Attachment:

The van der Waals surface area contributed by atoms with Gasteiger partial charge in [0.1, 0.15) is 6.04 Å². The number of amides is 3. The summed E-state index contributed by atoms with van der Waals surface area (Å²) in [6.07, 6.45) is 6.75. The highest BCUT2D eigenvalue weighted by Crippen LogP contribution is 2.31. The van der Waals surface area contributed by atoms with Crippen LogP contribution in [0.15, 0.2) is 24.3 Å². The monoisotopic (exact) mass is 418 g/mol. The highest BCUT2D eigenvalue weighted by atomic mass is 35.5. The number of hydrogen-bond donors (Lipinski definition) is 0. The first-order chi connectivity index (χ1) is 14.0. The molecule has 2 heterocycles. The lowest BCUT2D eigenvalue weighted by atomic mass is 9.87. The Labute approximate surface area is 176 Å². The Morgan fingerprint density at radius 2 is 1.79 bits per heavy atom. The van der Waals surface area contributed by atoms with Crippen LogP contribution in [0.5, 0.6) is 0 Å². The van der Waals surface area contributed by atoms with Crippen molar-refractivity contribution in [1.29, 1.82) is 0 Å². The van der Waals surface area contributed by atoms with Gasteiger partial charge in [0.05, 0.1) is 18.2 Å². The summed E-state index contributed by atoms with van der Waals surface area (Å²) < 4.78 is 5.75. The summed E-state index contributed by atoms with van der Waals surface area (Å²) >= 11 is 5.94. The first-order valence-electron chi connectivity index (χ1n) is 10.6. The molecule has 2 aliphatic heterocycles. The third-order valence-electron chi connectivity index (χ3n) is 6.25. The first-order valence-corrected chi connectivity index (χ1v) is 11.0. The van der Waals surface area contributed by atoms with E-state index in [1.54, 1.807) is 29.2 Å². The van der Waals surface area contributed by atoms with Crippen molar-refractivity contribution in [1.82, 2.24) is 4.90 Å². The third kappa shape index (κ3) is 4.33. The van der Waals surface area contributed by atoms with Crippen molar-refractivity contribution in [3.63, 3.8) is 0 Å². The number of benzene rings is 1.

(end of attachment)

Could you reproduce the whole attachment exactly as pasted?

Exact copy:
The van der Waals surface area contributed by atoms with Gasteiger partial charge in [0.1, 0.15) is 6.04 Å². The number of amides is 3. The summed E-state index contributed by atoms with van der Waals surface area (Å²) in [6.07, 6.45) is 6.75. The highest BCUT2D eigenvalue weighted by Crippen LogP contribution is 2.31. The van der Waals surface area contributed by atoms with Crippen LogP contribution in [0.15, 0.2) is 24.3 Å². The monoisotopic (exact) mass is 418 g/mol. The highest BCUT2D eigenvalue weighted by atomic mass is 35.5. The number of hydrogen-bond donors (Lipinski definition) is 0. The first-order chi connectivity index (χ1) is 14.0. The molecule has 2 heterocycles. The lowest BCUT2D eigenvalue weighted by atomic mass is 9.87. The Labute approximate surface area is 176 Å². The Morgan fingerprint density at radius 2 is 1.79 bits per heavy atom. The van der Waals surface area contributed by atoms with Crippen LogP contribution in [0.5, 0.6) is 0 Å². The van der Waals surface area contributed by atoms with Crippen molar-refractivity contribution in [1.29, 1.82) is 0 Å². The van der Waals surface area contributed by atoms with Gasteiger partial charge in [0.05, 0.1) is 18.2 Å². The summed E-state index contributed by atoms with van der Waals surface area (Å²) < 4.78 is 5.75. The summed E-state index contributed by atoms with van der Waals surface area (Å²) >= 11 is 5.94. The first-order valence-electron chi connectivity index (χ1n) is 10.6. The molecule has 2 aliphatic heterocycles. The third-order valence-electron chi connectivity index (χ3n) is 6.25. The first-order valence-corrected chi connectivity index (χ1v) is 11.0. The van der Waals surface area contributed by atoms with E-state index in [1.54, 1.807) is 29.2 Å². The van der Waals surface area contributed by atoms with Crippen molar-refractivity contribution in [1.82, 2.24) is 4.90 Å². The third kappa shape index (κ3) is 4.33. The van der Waals surface area contributed by atoms with Crippen molar-refractivity contribution in [3.63, 3.8) is 0 Å². The number of benzene rings is 1.